In part 2 of our Exam Study posts, we have a look at SCHEDULING STUDY TIME.

Parents often ask us for how long children should be studying in one stretch – This really can differ from student to student. You may have a student who gets really absorbed in the material and can study for long stretches, or you may have a student who gets really distracted and struggles to maintain focus in a study session. This being said, Research informs us that the optimum length of time in which the brain can process information and maintain attention is around the 25 minute mark. 

Based on the Pomodoro technique designed by Francesco Cirillo, this method of scheduling time slots to study can help bust procrastination and ensure better concentration. 

It works like this:

Here’s a short video on the concept:

With the above in mind, your ‘to-do’ list of tasks and activities for the day may look something like this (an example from a Grade 9 student):

You will notice:

  • Each weekday slot represents 30 minute slots, whilst the weekend slots represent hour slots. Breaks at the 25 minute mark would need to be factored in. 
  • This young man blocked out times to study with bold black koki pens.  It is important to realise that life can happen – you may have more homework than this young man had coming into the exam, and the slots may need to be flexible, but the intention to study the number of slots can be followed, even if they don’t happen at that specific time. 
  • Downtime: This young man made the decision that he would not study after his match on a Friday, but would rather fit in some more time beyond what he scheduled for the weekend (i.e., another hour between 5-6pm if he hadn’t yet finished the sections he set out, or to complete homework/projects). This particular young man has been dilligent in keeping up with making notes during the term, so he has saved himself some hard work as his notes are largely already in order! If one is somewhat behind on notes, it may be necessary to add up to  four Pomodoro slots on a Friday, after a decent break following the match – this would depend on each student and his level of preparation. This would look different as he moves up the grades, where he will need to put in additional study time over weekends.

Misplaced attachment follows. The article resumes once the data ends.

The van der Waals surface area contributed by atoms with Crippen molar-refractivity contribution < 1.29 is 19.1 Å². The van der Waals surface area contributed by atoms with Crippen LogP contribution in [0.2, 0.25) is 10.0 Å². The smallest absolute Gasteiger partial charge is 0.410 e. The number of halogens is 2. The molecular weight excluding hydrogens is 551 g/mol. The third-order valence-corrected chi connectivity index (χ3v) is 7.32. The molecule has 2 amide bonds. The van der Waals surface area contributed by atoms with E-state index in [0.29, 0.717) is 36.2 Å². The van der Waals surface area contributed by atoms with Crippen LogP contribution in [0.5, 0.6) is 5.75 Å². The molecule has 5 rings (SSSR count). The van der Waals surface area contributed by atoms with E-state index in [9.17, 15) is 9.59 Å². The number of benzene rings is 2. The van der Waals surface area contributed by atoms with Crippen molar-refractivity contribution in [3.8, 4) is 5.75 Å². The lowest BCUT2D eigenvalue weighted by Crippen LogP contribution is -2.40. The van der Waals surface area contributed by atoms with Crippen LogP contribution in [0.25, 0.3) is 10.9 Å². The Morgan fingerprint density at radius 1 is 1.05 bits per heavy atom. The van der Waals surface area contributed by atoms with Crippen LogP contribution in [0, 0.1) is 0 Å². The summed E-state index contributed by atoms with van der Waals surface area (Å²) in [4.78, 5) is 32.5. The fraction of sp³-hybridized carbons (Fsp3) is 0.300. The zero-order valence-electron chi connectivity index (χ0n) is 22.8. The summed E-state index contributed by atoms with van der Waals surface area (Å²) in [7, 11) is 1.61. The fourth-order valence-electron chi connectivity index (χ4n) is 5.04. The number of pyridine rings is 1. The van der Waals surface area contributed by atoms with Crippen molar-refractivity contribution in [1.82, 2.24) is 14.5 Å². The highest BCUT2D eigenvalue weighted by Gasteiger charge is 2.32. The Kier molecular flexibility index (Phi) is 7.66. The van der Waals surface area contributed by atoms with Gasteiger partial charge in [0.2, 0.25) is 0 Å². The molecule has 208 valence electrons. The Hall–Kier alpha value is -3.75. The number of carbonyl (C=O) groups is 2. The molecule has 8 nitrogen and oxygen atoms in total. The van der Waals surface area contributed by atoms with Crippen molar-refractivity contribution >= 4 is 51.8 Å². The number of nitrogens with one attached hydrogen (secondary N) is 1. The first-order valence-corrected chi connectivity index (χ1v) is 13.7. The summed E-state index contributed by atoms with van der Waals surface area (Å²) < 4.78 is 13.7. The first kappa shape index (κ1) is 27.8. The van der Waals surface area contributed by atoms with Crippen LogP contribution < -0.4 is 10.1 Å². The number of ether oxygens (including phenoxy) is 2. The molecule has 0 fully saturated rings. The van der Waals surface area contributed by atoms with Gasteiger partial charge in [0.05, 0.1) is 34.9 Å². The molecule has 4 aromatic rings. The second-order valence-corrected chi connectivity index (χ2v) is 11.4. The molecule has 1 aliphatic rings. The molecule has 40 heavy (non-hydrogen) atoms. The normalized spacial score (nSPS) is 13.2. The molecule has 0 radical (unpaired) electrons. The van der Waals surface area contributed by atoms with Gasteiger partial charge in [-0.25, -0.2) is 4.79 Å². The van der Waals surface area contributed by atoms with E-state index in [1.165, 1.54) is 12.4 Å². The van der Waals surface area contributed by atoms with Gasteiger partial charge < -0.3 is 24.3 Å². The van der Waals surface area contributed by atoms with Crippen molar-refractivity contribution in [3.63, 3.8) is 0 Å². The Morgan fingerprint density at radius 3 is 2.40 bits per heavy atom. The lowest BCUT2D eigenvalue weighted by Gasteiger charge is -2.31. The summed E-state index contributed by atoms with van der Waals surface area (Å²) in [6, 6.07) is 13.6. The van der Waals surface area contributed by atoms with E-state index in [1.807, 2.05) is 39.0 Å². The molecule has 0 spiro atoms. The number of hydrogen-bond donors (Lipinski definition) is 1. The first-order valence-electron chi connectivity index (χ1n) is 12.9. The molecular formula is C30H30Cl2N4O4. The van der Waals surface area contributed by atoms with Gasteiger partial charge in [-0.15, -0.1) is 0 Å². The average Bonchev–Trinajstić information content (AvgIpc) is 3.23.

• There is a space to fill in OPEN period activities, such as support classes or homework/study note slots. 
  • When choosing the order of subjects to study, one could start with the ones you find tricky, where you may need a really fresh mind, and end off later in the day with those subjects in which you feel a bit more comfortable and may come to you easier. Generally two slots of 25 minutes with a 5 minute break can make up one subject, and then the next two slots can represent a different subject. 
  • Subjects: Some boys like to look at the upcoming week and add the subjects to study in pencil. Some choose to finish all of the subject notes and move on to the next subject, although one may run the risk of running out of time to complete notes and study for all of the subjects. By looking at the full week, you can divide your time up between your subjects. 
  • It is never too late! You can start today, and be further then you were yesterday, and closer to being prepared today!

You can use this online timer to help measure and track your study session – Pomodoro Tracker.  

You are welcome to pop into the BSU for a blank timetable schedule, or to ask for help to draw one up.